Ponitka goes for European glory with Iberostar Tenerife
SAN CRISTOBAL DE LA LAGUNA (Basketball Champions League) - Iberostar Tenerife are once again among the favorites to win the Basketball Champions League. It's helped that Mateusz Ponitka is logging big minutes in the team.
With some important holdovers from last season's title run playing a vital role, the Canary Islanders also added a lot of quality to the roster, including Poland international Ponitka, who's pouring in the points, crashing the boards, diving for loose balls and playing mean defense.
The 24-year-old has spoken to the Basketball Champions League website.
How's life at Iberostar Tenerife?
I feel very good here in this team. The first day I came here with my family, we fell in love with the place, the fans, the organization. My job is just to go on the court and give my maximum every game. This season is a lot of fun. I'm really enjoying it.
What about living in the Canary Islands?
Its' really important where you live. Most of the time when you finish the games, you have to come back home and when the weather is terrible, you feel depressed. Here in Tenerife, it's amazing. Twenty degrees every day, the sun is shining. Even if you have bad days, you still have the weather. You go outside to have a coffee, the sun is shining and it's totally different to a place where it's snowing, windy, raining, whatever.
Then again, you also had a nice place to call home last season with Pinar Karsiyaka in Izmir, right?
It's very nice. I loved it, also. It was perfect. The organization was also very good. The fans were fanatical, crazy. When I look back, the gym was crowded and the fans screaming. Most of my family felt very good there. All of the surroundings, it's very nice.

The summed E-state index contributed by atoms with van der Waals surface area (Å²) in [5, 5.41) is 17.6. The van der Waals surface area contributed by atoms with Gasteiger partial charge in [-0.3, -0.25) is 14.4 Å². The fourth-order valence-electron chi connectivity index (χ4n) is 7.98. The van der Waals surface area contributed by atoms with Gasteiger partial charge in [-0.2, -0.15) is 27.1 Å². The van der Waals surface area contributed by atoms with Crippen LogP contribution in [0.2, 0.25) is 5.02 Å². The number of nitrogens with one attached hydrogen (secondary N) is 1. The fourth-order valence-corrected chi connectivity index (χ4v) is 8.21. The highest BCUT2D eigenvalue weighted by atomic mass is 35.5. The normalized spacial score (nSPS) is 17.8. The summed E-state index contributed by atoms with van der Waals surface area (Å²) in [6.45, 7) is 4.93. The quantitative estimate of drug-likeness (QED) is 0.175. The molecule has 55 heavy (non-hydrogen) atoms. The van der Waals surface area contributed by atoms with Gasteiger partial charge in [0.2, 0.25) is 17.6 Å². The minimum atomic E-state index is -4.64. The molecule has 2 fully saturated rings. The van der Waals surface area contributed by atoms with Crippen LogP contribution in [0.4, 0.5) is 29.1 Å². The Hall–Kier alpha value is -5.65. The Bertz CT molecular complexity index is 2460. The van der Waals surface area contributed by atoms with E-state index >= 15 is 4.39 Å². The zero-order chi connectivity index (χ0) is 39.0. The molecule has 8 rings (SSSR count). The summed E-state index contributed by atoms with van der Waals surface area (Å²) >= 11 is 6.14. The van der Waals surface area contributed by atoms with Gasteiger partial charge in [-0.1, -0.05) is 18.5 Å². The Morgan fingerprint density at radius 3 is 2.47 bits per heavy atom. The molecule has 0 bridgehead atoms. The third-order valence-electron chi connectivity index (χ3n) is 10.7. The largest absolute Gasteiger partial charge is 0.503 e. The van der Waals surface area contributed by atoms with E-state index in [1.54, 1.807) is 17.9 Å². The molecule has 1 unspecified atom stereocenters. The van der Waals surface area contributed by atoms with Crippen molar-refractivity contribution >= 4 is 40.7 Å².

You've been able to play in two of Europe's top domestic leagues, in Turkey and now Spain.
Spain and Turkey are the top, the most teams in European competitions. It's very competitive especially here in Spain. It's good for me to try and improve my game, to develop when you can play against the best players in Europe. Some of them are even NBA players, we can say. Both of these leagues are on a high level.
And the players in those leagues, both your teammates and opponents?
Some I have known for many years. I can see my age-group players coming more and more into these teams. You have the veterans, too. I knew it was going to be fun. I didn't expect anything. The only thing I knew was that I was going to go onto the court and work hard and (figured) whatever happens, happens. I've learned a lot of lessons the past five years at different teams at different levels in different countries and different cultures. I've learned that you just have to take care of yourself with a 100% attitude and whatever is supposed to come will come. That's my attitude right now.
Ponitka played for Poland in February's World Cup Qualifiers
Other than working hard in practice, what do you do to get better?